The Tragic Death Of Prince William Of Gloucester

Britain's royal family has suffered its share of tragic deaths throughout its history. Members have lost their heads, died in battle, suffered painfully and died slowly of gruesome diseases, and have died in myriad other ways beyond expected deaths at old age, such as that of Prince Philip.

Diana, Princess of Wales, is the most recent member of the family to die tragically and unexpectedly in an accident. However, she is by no means the first, nor is she the only member of the family to die in an accident in the past few decades.

One accidental death that struck the Windsor family occurred about 25 years before Diana's death. In August of 1972, Queen Elizabeth II's cousin, Prince William of Gloucester, also died in an accident at a young age. What's more, the young royal, who craved an adventurous life and, in particular, loved flying airplanes, died in a plane crash. (Nor was this a first; Queen Elizabeth's uncle, Prince George, also died in a plane crash, in 1942.)

Prince William eschewed a royal life

The man who would later be known as Prince William of Gloucester was born on December 18, 1941, a cousin of then-Princess (now Queen) Elizabeth (their fathers were brothers). At the time, he was fourth in line to the throne.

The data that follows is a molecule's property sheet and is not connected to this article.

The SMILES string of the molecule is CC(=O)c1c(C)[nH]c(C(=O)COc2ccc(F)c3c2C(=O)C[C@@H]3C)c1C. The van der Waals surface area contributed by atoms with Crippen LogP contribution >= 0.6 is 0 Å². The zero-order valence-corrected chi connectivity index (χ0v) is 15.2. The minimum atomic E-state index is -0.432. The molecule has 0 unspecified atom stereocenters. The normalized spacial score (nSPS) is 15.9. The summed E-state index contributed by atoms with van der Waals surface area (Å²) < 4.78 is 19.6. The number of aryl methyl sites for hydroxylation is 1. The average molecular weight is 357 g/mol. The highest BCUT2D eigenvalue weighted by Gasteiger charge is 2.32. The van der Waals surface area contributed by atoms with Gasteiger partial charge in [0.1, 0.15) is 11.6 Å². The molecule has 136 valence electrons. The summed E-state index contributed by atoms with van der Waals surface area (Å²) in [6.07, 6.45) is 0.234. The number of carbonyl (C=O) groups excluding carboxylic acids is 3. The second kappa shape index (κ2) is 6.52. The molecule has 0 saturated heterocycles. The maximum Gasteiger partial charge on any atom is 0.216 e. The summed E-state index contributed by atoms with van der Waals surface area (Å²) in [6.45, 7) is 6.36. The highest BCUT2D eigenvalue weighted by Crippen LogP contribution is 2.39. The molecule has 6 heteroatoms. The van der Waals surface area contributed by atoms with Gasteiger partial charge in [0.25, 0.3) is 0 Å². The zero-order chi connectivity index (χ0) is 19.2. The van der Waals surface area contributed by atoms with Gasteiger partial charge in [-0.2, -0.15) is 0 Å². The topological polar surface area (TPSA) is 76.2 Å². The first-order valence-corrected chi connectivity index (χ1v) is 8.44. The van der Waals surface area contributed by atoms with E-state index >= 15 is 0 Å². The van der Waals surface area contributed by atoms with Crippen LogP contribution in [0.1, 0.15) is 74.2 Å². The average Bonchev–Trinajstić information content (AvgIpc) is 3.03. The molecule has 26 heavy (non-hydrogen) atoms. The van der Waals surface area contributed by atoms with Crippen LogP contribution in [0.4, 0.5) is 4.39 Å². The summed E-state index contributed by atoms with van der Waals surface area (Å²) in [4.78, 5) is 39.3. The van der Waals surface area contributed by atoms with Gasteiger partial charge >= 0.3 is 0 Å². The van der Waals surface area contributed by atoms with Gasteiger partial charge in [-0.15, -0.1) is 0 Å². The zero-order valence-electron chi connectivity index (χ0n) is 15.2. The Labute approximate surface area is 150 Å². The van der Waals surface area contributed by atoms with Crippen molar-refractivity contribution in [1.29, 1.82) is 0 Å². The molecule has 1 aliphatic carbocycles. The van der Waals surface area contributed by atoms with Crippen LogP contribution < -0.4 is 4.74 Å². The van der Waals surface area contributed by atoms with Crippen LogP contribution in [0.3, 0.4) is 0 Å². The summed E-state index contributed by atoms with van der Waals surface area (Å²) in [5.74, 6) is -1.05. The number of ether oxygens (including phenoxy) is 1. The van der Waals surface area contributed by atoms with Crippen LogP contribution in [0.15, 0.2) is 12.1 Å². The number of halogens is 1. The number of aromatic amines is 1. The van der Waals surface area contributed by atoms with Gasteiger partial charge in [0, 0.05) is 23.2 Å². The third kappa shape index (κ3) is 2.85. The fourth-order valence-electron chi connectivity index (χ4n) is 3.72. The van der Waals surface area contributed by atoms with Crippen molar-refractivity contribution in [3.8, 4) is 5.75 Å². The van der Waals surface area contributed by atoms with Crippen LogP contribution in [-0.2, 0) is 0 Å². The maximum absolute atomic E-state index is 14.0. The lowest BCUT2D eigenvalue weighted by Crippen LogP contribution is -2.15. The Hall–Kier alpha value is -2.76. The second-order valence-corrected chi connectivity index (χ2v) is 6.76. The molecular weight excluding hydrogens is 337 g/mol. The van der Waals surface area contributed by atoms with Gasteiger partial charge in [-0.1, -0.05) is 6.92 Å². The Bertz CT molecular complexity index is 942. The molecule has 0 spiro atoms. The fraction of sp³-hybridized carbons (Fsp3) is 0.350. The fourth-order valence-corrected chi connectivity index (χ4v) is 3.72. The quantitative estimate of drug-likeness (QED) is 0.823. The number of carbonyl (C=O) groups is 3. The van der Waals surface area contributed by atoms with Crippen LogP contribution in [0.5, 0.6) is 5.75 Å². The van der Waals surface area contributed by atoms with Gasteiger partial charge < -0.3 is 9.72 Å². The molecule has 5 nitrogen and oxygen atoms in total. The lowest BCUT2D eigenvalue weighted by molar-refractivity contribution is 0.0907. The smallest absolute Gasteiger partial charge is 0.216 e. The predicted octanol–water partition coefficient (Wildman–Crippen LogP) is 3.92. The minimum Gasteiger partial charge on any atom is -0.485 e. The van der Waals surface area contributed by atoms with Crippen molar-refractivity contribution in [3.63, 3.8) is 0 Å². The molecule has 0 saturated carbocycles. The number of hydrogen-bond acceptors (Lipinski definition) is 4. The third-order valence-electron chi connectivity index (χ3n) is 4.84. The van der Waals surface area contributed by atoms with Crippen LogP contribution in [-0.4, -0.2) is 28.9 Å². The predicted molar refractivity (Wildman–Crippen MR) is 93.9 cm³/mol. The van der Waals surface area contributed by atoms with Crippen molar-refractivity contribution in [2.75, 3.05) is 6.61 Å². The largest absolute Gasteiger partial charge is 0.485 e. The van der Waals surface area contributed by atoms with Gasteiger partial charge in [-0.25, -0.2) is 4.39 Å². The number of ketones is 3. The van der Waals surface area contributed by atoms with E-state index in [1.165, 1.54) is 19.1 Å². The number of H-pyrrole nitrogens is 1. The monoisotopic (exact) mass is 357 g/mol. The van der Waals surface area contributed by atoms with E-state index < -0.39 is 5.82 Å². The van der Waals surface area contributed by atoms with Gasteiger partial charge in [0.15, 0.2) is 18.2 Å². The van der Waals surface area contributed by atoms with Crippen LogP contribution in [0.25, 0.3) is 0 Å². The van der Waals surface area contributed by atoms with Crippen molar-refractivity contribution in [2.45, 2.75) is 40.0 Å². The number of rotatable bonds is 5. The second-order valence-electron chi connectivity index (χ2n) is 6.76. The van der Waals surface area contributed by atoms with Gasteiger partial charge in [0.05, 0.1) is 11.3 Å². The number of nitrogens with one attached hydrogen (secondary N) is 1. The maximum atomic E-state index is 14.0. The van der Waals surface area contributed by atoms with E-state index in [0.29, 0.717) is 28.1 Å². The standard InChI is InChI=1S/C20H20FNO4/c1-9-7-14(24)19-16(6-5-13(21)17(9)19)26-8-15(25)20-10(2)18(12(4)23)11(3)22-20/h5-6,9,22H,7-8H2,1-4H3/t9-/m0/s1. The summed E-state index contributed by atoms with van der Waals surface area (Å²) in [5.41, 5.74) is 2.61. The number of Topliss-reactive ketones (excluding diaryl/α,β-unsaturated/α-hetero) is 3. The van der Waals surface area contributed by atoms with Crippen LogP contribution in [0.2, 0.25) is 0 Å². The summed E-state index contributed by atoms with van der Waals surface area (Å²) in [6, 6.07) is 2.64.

By the time he was an adult man, William had begun to crave a private and non-royal life, according to Honey, in the process setting an example that would later be followed by Harry, Prince of Wales.

And live a non-royal life he did. He took a day job in the British government, served in Tokyo and Lagos, and pursued his passions of flying airplanes, trekking through the Sahara Desert, and hot-air ballooning, according to the book William of Gloucester: Pioneer Prince. Perhaps shockingly for a royal, he fell in love, too — not with a well-heeled aristocratic British woman who would be perfect for a royal marriage, but with a Hungarian model named Zsuzsi Starkloff.

William died doing what he loved

On August 28, 1972, the 30-year-old royal was competing in the Goodyear International Air Trophy event in England. During a racing event, William piloted a Piper Cherokee, according to the Civil Aircraft Accident Report published later (posted at Assets Publishing Service), while his friend Vyrell Mitchell occupied the passenger seat. Shortly after takeoff, the craft banked suddenly, lost altitude, struck a tree and sheared off a wing, and crashed to the ground in front of tens of thousands of spectators.

A handful of young boys on the ground would later tell BBC News that they tried to help the men inside the aircraft, but were driven back by the intense heat of the flames. "We tried to break into the plane's doors and then tried to break it in half by pulling at the tail. But it was no good, we had to go back because of the heat," said one of the lads.

So badly burned were the two men's bodies that they were identified by dental records. Meanwhile, the Prince's father was in such poor health at the time that William's mother didn't have the heart to tell him, as she wrote in her memoir (The Memoirs of Princess Alice, Duchess of Gloucester).